Riparian habitat to replace Boise sewage ponds instead of homes

A 12-acre chunk of land near Idaho Shakespeare Festival almost became a subdivision for 43 homes. Developer Jim Conger proposed converting an old industrial area in the Barber Valley for additional homes.

But the Idaho Shakespeare and neighbors challenged the project. A deal came together to purchase the land from the Triplett family which owned it. Instead of homes, the Idaho Foundation for Parks and Lands will protect it for open space.

Next week, the IFPL will break ground on a project that will transform the land from former industrial use to riparian habitat. Fundraising brought in more than $2 million to make it all happen.

“We are very excited to make this announcement today that we’ve been successful in raising sufficient funds to not only acquire the property but also develop it into a beautiful natural open space parkland for the community,” Judy Peavey-Derr, IFPL board member said.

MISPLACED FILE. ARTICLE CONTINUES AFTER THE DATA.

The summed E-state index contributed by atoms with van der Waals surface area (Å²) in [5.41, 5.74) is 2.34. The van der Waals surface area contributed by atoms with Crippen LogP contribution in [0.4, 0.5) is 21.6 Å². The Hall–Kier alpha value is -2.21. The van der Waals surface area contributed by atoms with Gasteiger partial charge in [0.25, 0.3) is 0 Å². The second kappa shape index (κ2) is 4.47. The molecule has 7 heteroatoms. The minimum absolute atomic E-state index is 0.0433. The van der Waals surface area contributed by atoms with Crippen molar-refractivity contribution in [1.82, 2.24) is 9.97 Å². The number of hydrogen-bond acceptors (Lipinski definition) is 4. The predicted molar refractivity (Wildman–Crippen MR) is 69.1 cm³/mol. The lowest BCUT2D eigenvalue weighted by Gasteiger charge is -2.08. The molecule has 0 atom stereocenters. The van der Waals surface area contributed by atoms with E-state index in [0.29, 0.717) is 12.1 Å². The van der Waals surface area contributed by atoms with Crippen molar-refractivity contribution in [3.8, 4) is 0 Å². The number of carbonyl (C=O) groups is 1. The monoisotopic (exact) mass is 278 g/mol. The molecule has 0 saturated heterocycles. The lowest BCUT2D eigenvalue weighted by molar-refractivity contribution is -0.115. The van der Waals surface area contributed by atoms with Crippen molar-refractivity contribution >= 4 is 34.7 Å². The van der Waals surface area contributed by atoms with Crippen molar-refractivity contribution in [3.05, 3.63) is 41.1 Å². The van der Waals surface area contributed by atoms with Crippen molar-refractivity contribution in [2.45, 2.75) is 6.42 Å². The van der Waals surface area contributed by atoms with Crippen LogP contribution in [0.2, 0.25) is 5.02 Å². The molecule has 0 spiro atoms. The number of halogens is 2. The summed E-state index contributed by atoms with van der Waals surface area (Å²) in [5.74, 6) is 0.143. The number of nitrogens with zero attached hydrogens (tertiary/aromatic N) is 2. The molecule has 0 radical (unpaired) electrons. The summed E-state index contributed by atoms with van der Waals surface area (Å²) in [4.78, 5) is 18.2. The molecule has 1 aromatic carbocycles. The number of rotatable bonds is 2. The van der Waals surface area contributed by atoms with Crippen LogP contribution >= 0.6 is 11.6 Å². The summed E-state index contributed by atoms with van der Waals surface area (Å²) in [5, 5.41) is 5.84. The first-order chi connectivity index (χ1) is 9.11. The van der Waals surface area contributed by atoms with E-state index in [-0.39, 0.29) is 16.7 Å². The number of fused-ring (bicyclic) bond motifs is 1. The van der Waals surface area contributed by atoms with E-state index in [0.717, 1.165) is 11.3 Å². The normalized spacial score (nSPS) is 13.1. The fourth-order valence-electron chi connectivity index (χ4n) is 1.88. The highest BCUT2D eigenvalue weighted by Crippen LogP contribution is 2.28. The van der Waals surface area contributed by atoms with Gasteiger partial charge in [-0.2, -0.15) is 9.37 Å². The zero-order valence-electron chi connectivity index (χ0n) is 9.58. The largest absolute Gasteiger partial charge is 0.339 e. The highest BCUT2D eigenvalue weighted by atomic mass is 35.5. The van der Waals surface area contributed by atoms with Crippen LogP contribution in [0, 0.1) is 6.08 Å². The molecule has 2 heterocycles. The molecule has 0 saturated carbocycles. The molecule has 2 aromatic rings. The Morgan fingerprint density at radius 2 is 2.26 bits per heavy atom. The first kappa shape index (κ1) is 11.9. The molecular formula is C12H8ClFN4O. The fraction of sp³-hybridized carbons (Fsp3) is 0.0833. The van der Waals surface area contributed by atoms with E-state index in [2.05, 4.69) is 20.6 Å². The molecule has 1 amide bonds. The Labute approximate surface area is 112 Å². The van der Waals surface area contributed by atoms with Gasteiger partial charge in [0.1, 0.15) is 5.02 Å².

[This big Harris Ranch housing development got approval. Now it’s for sale]

Crews will work to reshape the land and plant new vegetation.

The longterm goal for the area will be new biking and walking connection, as well as blending it into the Idaho Shakespeare Festival grounds.

Portions of the area served as sewer ponds for Golden Dawn Estates, Riverstone International School and the Shakespeare Festival. The city is now served by sewer after annexation into the City of Boise.

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Don Dayhttp://linkedin.com/in/donday
Don has been covering news in Boise for 20 years. He is a National Edward R. Murrow Award winner and a Stanford University John S. Knight Fellow.

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